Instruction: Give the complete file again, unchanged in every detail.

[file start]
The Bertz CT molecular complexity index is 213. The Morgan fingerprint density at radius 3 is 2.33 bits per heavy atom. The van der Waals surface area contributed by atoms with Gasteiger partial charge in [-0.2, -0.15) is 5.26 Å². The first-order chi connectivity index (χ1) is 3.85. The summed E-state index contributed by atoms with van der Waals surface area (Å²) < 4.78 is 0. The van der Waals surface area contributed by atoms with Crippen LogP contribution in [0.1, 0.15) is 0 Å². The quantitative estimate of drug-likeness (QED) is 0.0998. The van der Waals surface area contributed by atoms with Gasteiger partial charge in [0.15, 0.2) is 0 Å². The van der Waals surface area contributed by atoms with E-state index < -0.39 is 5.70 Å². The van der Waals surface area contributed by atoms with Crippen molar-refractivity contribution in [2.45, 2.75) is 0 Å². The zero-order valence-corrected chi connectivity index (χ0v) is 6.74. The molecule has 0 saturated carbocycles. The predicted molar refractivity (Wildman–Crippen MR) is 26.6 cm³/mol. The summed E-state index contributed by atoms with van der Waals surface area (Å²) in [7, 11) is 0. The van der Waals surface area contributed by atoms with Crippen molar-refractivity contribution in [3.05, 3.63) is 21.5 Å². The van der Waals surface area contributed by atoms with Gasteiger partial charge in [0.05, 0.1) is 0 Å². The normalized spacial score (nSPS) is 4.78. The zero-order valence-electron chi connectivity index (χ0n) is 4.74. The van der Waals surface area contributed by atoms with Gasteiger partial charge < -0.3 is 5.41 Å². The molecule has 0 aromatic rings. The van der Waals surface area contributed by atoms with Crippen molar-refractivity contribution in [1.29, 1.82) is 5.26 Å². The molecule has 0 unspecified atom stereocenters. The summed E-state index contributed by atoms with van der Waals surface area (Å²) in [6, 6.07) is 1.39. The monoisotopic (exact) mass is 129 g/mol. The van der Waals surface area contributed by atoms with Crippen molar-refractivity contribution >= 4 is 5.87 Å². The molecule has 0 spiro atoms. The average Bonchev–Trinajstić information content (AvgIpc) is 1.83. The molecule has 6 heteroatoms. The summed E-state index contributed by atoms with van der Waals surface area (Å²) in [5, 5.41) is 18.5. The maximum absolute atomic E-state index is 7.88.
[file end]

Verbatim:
The Bertz CT molecular complexity index is 213. The Morgan fingerprint density at radius 3 is 2.33 bits per heavy atom. The van der Waals surface area contributed by atoms with Gasteiger partial charge in [-0.2, -0.15) is 5.26 Å². The first-order chi connectivity index (χ1) is 3.85. The summed E-state index contributed by atoms with van der Waals surface area (Å²) < 4.78 is 0. The van der Waals surface area contributed by atoms with Crippen LogP contribution in [0.1, 0.15) is 0 Å². The quantitative estimate of drug-likeness (QED) is 0.0998. The van der Waals surface area contributed by atoms with Gasteiger partial charge in [0.15, 0.2) is 0 Å². The van der Waals surface area contributed by atoms with E-state index < -0.39 is 5.70 Å². The van der Waals surface area contributed by atoms with Crippen molar-refractivity contribution in [2.45, 2.75) is 0 Å². The zero-order valence-corrected chi connectivity index (χ0v) is 6.74. The molecule has 0 saturated carbocycles. The predicted molar refractivity (Wildman–Crippen MR) is 26.6 cm³/mol. The summed E-state index contributed by atoms with van der Waals surface area (Å²) in [7, 11) is 0. The van der Waals surface area contributed by atoms with Crippen molar-refractivity contribution in [3.05, 3.63) is 21.5 Å². The van der Waals surface area contributed by atoms with Gasteiger partial charge in [0.05, 0.1) is 0 Å². The normalized spacial score (nSPS) is 4.78. The zero-order valence-electron chi connectivity index (χ0n) is 4.74. The van der Waals surface area contributed by atoms with Gasteiger partial charge < -0.3 is 5.41 Å². The molecule has 0 aromatic rings. The van der Waals surface area contributed by atoms with Crippen molar-refractivity contribution in [1.29, 1.82) is 5.26 Å². The molecule has 0 unspecified atom stereocenters. The summed E-state index contributed by atoms with van der Waals surface area (Å²) in [6, 6.07) is 1.39. The monoisotopic (exact) mass is 129 g/mol. The van der Waals surface area contributed by atoms with Crippen molar-refractivity contribution >= 4 is 5.87 Å². The molecule has 0 spiro atoms. The average Bonchev–Trinajstić information content (AvgIpc) is 1.83. The molecule has 6 heteroatoms. The summed E-state index contributed by atoms with van der Waals surface area (Å²) in [5, 5.41) is 18.5. The maximum absolute atomic E-state index is 7.88.